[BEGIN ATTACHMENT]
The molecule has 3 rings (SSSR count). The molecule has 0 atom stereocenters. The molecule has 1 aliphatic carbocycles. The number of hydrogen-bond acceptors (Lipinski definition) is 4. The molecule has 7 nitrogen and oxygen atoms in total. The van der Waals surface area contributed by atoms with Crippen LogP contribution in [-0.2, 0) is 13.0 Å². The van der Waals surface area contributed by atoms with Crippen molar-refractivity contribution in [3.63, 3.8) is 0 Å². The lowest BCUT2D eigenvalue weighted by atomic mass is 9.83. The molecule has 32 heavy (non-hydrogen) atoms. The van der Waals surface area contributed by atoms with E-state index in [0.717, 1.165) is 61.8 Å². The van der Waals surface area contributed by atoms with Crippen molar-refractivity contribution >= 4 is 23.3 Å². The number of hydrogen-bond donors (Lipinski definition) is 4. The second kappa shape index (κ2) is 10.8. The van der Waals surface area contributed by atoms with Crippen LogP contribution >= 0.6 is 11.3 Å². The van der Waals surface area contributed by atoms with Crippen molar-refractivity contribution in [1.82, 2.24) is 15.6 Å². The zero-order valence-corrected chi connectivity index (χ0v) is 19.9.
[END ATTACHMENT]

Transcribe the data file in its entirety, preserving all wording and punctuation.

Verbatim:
The molecule has 3 rings (SSSR count). The molecule has 0 atom stereocenters. The molecule has 1 aliphatic carbocycles. The number of hydrogen-bond acceptors (Lipinski definition) is 4. The molecule has 7 nitrogen and oxygen atoms in total. The van der Waals surface area contributed by atoms with Crippen LogP contribution in [-0.2, 0) is 13.0 Å². The van der Waals surface area contributed by atoms with Crippen molar-refractivity contribution in [3.63, 3.8) is 0 Å². The lowest BCUT2D eigenvalue weighted by atomic mass is 9.83. The molecule has 32 heavy (non-hydrogen) atoms. The van der Waals surface area contributed by atoms with E-state index in [0.717, 1.165) is 61.8 Å². The van der Waals surface area contributed by atoms with Crippen molar-refractivity contribution >= 4 is 23.3 Å². The number of hydrogen-bond donors (Lipinski definition) is 4. The second kappa shape index (κ2) is 10.8. The van der Waals surface area contributed by atoms with Crippen LogP contribution >= 0.6 is 11.3 Å². The van der Waals surface area contributed by atoms with Crippen molar-refractivity contribution in [1.82, 2.24) is 15.6 Å². The zero-order valence-corrected chi connectivity index (χ0v) is 19.9.